BTC POLICY BASIC: The Reality of Tax Cuts

By Alexandra Forter Sirota
Director, Budget & Tax Center
July 2015

Proponents of tax cuts continue to push a mantra of low-income taxes being a major driver of state economic growth. Research and past experience, however, has proven this approach unlikely to deliver promised economic results. Instead it can be counterproductive. Investing in K-12 education and colleges, infrastructure projects across the state, and more targeted support for main street and neighborhood revitalization initiatives presents a much better economic development strategy that helps drive the state forward.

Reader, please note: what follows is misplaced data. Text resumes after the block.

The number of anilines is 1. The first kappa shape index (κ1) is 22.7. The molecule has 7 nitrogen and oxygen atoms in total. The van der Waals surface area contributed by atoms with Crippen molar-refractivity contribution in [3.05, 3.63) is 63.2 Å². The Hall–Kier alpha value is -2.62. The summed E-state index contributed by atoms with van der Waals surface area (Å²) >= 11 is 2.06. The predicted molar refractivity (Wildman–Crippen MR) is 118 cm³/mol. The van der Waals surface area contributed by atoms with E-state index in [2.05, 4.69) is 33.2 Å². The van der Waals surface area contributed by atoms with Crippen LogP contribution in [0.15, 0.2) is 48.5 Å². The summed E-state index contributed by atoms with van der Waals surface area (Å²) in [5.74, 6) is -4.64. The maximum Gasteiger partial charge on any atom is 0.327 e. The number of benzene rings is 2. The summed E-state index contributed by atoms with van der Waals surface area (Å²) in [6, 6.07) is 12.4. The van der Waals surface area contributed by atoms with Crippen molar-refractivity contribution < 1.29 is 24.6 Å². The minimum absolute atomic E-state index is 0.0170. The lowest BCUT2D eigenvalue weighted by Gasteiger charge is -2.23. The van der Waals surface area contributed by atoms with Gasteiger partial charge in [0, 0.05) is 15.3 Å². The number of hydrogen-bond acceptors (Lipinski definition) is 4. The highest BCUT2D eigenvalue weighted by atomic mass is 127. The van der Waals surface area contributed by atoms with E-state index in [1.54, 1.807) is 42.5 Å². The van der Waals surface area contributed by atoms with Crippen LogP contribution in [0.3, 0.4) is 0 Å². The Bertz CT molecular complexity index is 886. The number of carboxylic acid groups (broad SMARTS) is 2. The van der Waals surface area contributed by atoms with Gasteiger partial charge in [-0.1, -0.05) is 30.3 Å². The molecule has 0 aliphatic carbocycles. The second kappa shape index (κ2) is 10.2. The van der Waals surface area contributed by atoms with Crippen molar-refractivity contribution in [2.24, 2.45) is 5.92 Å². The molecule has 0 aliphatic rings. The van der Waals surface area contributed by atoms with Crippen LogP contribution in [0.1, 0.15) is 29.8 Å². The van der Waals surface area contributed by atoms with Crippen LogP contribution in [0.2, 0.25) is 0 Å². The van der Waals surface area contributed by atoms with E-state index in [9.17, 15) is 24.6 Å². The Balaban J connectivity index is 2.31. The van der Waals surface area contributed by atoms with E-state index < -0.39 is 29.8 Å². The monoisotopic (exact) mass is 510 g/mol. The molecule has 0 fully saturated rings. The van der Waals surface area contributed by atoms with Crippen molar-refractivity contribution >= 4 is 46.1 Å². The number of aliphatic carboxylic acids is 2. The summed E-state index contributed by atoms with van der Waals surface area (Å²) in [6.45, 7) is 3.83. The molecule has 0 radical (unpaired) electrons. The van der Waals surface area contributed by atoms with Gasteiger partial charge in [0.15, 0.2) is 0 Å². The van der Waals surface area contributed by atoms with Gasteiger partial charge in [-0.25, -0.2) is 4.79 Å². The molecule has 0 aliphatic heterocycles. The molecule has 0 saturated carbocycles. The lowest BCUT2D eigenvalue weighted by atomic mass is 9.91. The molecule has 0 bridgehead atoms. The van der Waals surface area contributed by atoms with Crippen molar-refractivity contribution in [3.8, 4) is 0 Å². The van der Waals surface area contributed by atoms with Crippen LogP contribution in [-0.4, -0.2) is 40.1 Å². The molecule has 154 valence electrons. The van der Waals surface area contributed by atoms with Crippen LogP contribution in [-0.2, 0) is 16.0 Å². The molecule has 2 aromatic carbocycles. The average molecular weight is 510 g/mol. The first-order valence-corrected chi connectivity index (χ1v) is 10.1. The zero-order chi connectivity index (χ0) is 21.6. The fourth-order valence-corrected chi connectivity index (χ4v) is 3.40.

States that have enacted large income tax cuts in recent years are not seeing a boost to their economies, adding to evidence that tax cuts that primarily benefit the wealthy and profitable corporations are not an effective strategy for promoting broadly shared economic growth. These ineffective tax cuts do, however, reduce revenue, which create and deepen revenue and budget shortfalls. Consequently, state support for core public services erodes and low- and middle- income households are often left to pick up the slack by paying even more in state and local taxes as a share of their income than their wealthy neighbors.

North Carolina’s experience is unlikely to prove an exception to the mounting evidence that broad-based tax cuts do not drive economic growth. For years, the underlying theory supporting this idea has been questioned. This warranted questioning combined with recent experiences of other states points to the need for an alternative strategy that can deliver on promoting widespread economic prosperity.

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